RTP Water Conservation Projects
As part of its environmental management system EPA’s largest laboratory complex in Research Triangle Park (RTP), North Carolina established the goal of reducing water use by approximately 7 percent in FY 2008. By implementing several water conservation projects, the RTP Campus was able to exceed this water savings goal.
In FY 2008, RTP reduced water use by 5,770,000 gallons per year, or approximately 12 percent compared to its FY 2007 baseline of 53,067,954 gallons by implementing the following projects:
Eliminating Single-pass Cooling
Single-pass cooling, in which water is used to cool equipment and then immediately discarded, was used in two laboratories in Building D until FY 2008. EPA eliminated these uses by switching to recirculating chilled water, saving 500,000 gallons of water per year.
Retrofitting Lavatory Faucets
The lavatory faucets in the RTP Main Building were replaced with faucets that have a flow rate of 0.5 gpm, resulting in water savings of approximately 500,000 gallons of water per year. The faucets in the National Computer Center (NCC) and Child Care Facility, which have maximum flows of 2.0 gpm, are scheduled to be replaced with high-efficiency 0.5 gpm faucets in FY 2009.
Eliminating Cooling Tower Use
EPA used to operate two two-cell cooling towers in parallel to cool a process water loop for experimental equipment in the RTP High Bay building. This cooling tower system operated more than necessary and at less than two cycles of concentration, which was not efficient water use. In addition, the towers were not maintained regularly. EPA turned off the two cooling towers in early 2008, saving 1.9 million gallons of water per year.
Cage and Rack Washing
Building A houses a laboratory animal care operation where animal cages are washed in two tunnel washers and racks are washed in two walk-in rack washers. Collectively, the cage and rack washing operation is the most significant use of water at the Main Building.
The operating schedule and operating sequence of the washers was optimized to minimize the consumption of water by adjusting the washing schedule from five days a week to four days a week. The optimization project results in water savings of approximately 1.6 million gallons of water per year.
Retrofitting Pre-rinse Spray Valves
A full-service cafeteria in Building C serves approximately 1,000 meals per day. Tableware is washed in a tunnel washer; EPA configured the washer to recycle wash water and use fresh water only for final rinsing. Pots and other large items are washed at three pot washing sinks, each equipped with a kitchen faucet and a pre-rinse spray valve. To achieve an estimated water savings of 60,000 gallons per year, EPA replaced non-water-efficient pre-rinse spray valves with high-efficiency nozzles flowing at 1.6 gpm or less.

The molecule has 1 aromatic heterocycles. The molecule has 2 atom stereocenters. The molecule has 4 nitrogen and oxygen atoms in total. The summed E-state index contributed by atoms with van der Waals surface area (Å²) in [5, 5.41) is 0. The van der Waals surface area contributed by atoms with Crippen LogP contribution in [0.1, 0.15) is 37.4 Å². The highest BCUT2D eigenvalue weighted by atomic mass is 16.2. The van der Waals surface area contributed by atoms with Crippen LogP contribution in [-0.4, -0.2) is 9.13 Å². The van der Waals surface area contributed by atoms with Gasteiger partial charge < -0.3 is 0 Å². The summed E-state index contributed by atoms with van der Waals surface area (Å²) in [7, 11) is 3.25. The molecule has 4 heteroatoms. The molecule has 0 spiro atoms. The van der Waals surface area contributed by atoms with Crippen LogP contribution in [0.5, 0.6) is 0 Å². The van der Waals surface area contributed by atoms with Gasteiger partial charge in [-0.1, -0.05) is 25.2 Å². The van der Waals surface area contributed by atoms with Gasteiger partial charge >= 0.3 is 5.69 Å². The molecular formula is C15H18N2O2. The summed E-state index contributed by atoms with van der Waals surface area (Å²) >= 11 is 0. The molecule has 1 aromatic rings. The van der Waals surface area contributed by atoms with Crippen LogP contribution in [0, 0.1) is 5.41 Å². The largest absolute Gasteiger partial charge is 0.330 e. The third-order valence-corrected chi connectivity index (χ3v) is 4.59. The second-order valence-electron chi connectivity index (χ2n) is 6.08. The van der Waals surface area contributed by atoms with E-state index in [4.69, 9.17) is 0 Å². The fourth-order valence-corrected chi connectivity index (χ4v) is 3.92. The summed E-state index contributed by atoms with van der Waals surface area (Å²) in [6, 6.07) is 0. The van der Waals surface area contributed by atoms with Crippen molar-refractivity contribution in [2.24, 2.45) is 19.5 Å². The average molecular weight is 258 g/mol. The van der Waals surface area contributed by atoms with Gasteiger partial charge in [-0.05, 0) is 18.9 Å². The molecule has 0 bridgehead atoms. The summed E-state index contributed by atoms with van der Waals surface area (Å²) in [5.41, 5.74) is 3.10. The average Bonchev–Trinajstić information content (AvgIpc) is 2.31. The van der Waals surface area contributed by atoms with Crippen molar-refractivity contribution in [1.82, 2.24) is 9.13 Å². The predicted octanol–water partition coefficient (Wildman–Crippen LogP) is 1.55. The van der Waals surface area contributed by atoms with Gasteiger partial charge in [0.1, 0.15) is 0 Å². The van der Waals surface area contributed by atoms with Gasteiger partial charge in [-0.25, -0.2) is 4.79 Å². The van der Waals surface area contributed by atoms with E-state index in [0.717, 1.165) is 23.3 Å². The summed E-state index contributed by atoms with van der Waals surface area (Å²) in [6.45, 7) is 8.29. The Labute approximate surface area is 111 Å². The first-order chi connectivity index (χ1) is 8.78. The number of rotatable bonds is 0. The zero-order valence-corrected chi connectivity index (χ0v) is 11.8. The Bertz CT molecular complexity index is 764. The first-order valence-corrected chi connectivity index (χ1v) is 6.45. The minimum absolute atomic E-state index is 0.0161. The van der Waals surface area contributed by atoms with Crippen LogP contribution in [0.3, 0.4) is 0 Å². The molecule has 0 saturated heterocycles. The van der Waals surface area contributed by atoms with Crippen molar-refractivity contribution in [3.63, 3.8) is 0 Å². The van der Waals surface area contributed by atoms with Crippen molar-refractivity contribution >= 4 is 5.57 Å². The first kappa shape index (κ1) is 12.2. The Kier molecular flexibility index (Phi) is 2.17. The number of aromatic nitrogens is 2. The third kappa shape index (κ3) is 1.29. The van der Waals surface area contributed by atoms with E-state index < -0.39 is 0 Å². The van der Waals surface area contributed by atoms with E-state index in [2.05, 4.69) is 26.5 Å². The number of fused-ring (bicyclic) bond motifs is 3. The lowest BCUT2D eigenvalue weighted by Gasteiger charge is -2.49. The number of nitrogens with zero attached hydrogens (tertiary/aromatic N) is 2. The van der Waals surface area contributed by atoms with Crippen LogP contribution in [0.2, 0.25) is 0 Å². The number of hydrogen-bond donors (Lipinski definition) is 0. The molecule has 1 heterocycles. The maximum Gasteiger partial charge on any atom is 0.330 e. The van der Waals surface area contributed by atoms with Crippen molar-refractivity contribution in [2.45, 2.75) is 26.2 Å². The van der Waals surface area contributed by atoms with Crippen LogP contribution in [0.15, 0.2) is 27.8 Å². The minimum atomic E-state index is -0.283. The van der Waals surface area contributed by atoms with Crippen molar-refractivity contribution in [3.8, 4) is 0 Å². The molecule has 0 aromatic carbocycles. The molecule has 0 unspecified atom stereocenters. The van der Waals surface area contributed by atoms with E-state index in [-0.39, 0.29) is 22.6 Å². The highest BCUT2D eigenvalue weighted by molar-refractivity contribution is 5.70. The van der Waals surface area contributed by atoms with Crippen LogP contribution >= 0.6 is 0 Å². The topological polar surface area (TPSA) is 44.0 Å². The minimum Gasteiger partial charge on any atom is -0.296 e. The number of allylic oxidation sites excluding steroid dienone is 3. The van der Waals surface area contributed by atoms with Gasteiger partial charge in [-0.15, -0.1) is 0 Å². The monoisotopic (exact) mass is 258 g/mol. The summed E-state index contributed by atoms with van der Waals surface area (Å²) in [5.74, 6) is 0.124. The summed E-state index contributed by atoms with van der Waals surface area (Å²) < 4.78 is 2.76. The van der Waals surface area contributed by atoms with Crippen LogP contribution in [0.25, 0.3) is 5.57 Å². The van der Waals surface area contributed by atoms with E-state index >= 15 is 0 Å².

Steam Sterilizer Controls
Seven steam sterilizers are located throughout the Main Building. In several instances, condensate tempering water was flowing continuously, even when the sterilizer was not operating. EPA installed retrofit kits to eliminate the continuous flow of tempering water in some cases, and in other cases instituted operational controls to limit cooling water flow to times when the sterilizer is being used. This saved approximately 860,000 gallons of water per year.
Reducing Vacuum Water
Building E features a central laboratory vacuum system with three liquid ring vacuum pumps operated in parallel. On each pump, seal water is recirculated through a tank and heat exchanger which is cooled with process chilled water to prevent excess heat build-up.
In November 2007, EPA adjusted the control timer sequence and reduced the water supply by two-thirds, saving approximately 340,000 gallons of water per year.
Looking to the Future
RTP plans to add to its success by implementing more water-saving projects. One project aims to leverage the location and storage capacity of a lake near the facility to supply the cooling tower from air handler unit condensation. The air handler units in Buildings A, B, D, and E, generate condensate water that could be reused in the cooling tower rather than going to waste. However, because the air handlers are a significant distance from the cooling tower, the condensate will instead be routed to the lake, and an equal amount of lake water will be drawn from a location near the cooling tower for use there. This project is projected to save at least 1.5 million gallons of water per year.